Perhaps after having given California her artistic due in this handsome manner, and being, myself, well out of the State, this may be the best time to touch upon a sensitive point. As the reader may have observed, I always try to evade responsibility when playing with fire, and if one does that with fire, it becomes all the more necessary to observe the same rule in the case of earthquakes.
In this instance the best way out of it for me seems to be to put the blame on Baedeker, who, in his little red book, declares that "earthquakes occur occasionally in San Francisco, but have seldom been destructive," after which he recites that in 1906 "a severe earthquake lasting about a minute" visited the city, that "the City Hall became a mass of ruins but, on the whole, few of the more solid structures were seriously injured."
San Francisco is notoriously sensitive upon this subject, and her sensitiveness is not difficult to understand. For one thing, earthquakes, interesting though they may be as demonstrations of the power of Nature, are not generally considered a profitable form of advertising for a city, although, curiously enough, they seem, like volcanic eruptions, to visit spots of the greatest natural beauty. For another thing San Francisco feels that "earthquake" is really a misnomer for het disaster, and that this fact is not generally understood in such remote and ill-informed localities as, for instance, the Island of Manhattan.
There is not a little justice in this contention. How-ever the city may have been "shaken down" in the past, by corrupt politicians, the quake did no such thing. All the damage done by the actual trembling of the ground might have been repaired at a cost of a few millions, had not the quake started the fire and at the same time destroyed the means of fighting it. Baedeker, always conservative, estimates the fire loss at three hundred and fifty millions..
Furthermore, it is contended in San Francisco that the city is not actually in the earthquake belt. Scientists have examined the earthquake's fault-line, and have declared that it comes down the coast to a point some miles north of the city, where it obligingly heads out to sea, passing around San Francisco, and coming ashore again far to the south.
While, to my mind, this seems to indicate an extraordinary degree of good-nature on the part of an earthquake, I have come, through a negative course of reasoning, to accept it as true. For it so happens that I have discussed literature with a considerable number of scientific men, and I cannot but conclude from the experience that they must know an enormous amount about other matters. Therefore, on earthquakes, I am bound entirely by their decisions, and I believe that all well-ordered earthquakes will be so bound, and that the only chance of future trouble from this source, in San Francisco, might arise through a visit from some irresponsible, renegade quake which was not a member of the regular organization.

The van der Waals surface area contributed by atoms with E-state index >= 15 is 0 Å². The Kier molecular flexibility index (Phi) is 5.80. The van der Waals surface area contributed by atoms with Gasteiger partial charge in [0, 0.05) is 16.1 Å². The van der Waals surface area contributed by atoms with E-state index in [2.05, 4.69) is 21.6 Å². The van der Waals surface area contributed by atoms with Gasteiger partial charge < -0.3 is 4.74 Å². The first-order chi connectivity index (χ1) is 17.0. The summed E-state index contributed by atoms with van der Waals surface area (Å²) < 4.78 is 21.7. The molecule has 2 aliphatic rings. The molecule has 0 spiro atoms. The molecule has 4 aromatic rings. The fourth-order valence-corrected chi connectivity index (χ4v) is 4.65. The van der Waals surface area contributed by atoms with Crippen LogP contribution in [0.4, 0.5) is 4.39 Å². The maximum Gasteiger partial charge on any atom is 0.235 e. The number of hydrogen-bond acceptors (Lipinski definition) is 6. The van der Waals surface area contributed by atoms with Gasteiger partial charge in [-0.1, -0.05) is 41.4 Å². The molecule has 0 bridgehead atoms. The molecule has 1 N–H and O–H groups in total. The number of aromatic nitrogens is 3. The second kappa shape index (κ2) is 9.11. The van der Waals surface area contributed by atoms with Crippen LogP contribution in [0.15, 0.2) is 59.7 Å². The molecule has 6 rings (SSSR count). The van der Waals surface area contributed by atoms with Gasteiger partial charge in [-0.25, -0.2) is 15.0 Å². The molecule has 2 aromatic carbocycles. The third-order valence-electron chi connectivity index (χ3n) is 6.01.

As to San Francisco's "touchiness" upon the subject there is this much more to be said. A cow is rumored to have kicked over a lamp and started the Chicago Fire. An earthquake kicked over a building and started the San Francisco Fire. People do not refer to the Chicago Fire as the "Cow." Why then should they refer to the San Francisco Fire as the "Earthquake"? That is the way they reason at the Golden Gate. But however that may be, the important fact is this: the Chicago Fire taught that city a lesson. When Chicago was rebuilt in brick and stone, instead of wood, another cow could kick over another lamp without endangering the whole town. The same story is repeated in San Francisco. The city has been magnificently reconstructed. Another quake might kick over another building, but the city would not go as it did before, because, aside from the fact that the main part of it is now unburnable, as nearly as that may be said of any group of buildings, the most elaborate system of fire-protection has been installed, so that if, in future, water connections are broken at one point, or two points, or several points, there will still be plenty of water from other sources.
As an outsider, in love with San Francisco, who has yet had the temerity to mention the forbidden word, I may perhaps venture a little farther and suggest that it is time for sensitiveness over the word "earthquake" to cease.
Let us use what word we like: the fact remains that the disaster brought out magnificent qualities in San Francisco's people; they were victorious over it; they have fortified themselves against a repetition of it; they transformed catastrophe into opportunity. Already, I think, many San Franciscans understand that the cataclysm was not an unmixed evil, and I believe that, strange though it may seem, there will presently come a time when, for all their half-melancholy "before the fire" talk, they will admit that on the whole it was a good thing. For it is granted to but few cities and few men to really begin life anew.